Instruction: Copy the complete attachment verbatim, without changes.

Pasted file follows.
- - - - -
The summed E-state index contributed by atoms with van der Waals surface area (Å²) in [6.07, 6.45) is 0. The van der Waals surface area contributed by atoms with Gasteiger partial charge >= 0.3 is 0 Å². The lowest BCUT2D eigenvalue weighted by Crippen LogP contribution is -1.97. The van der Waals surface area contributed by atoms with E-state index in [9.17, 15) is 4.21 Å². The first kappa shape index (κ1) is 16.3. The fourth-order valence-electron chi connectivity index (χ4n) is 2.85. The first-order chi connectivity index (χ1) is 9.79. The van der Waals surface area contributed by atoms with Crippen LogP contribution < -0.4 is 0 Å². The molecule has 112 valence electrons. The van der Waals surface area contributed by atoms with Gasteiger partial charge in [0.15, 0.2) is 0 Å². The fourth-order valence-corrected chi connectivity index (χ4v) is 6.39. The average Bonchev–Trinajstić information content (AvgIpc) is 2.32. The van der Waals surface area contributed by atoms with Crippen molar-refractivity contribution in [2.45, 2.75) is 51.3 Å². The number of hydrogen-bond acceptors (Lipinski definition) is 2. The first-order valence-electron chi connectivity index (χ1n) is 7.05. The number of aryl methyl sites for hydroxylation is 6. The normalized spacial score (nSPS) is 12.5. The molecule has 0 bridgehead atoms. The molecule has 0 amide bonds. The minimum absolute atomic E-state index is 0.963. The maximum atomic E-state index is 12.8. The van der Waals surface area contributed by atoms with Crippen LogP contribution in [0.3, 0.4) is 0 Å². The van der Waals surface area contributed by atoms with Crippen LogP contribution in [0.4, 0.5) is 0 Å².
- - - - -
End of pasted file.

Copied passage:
The summed E-state index contributed by atoms with van der Waals surface area (Å²) in [6.07, 6.45) is 0. The van der Waals surface area contributed by atoms with Gasteiger partial charge >= 0.3 is 0 Å². The lowest BCUT2D eigenvalue weighted by Crippen LogP contribution is -1.97. The van der Waals surface area contributed by atoms with E-state index in [9.17, 15) is 4.21 Å². The first kappa shape index (κ1) is 16.3. The fourth-order valence-electron chi connectivity index (χ4n) is 2.85. The first-order chi connectivity index (χ1) is 9.79. The van der Waals surface area contributed by atoms with Crippen LogP contribution < -0.4 is 0 Å². The molecule has 112 valence electrons. The van der Waals surface area contributed by atoms with Gasteiger partial charge in [0.15, 0.2) is 0 Å². The fourth-order valence-corrected chi connectivity index (χ4v) is 6.39. The average Bonchev–Trinajstić information content (AvgIpc) is 2.32. The van der Waals surface area contributed by atoms with Crippen molar-refractivity contribution in [2.45, 2.75) is 51.3 Å². The number of hydrogen-bond acceptors (Lipinski definition) is 2. The first-order valence-electron chi connectivity index (χ1n) is 7.05. The number of aryl methyl sites for hydroxylation is 6. The normalized spacial score (nSPS) is 12.5. The molecule has 0 bridgehead atoms. The molecule has 0 amide bonds. The minimum absolute atomic E-state index is 0.963. The maximum atomic E-state index is 12.8. The van der Waals surface area contributed by atoms with Crippen LogP contribution in [0.3, 0.4) is 0 Å². The van der Waals surface area contributed by atoms with Crippen LogP contribution in [0.4, 0.5) is 0 Å².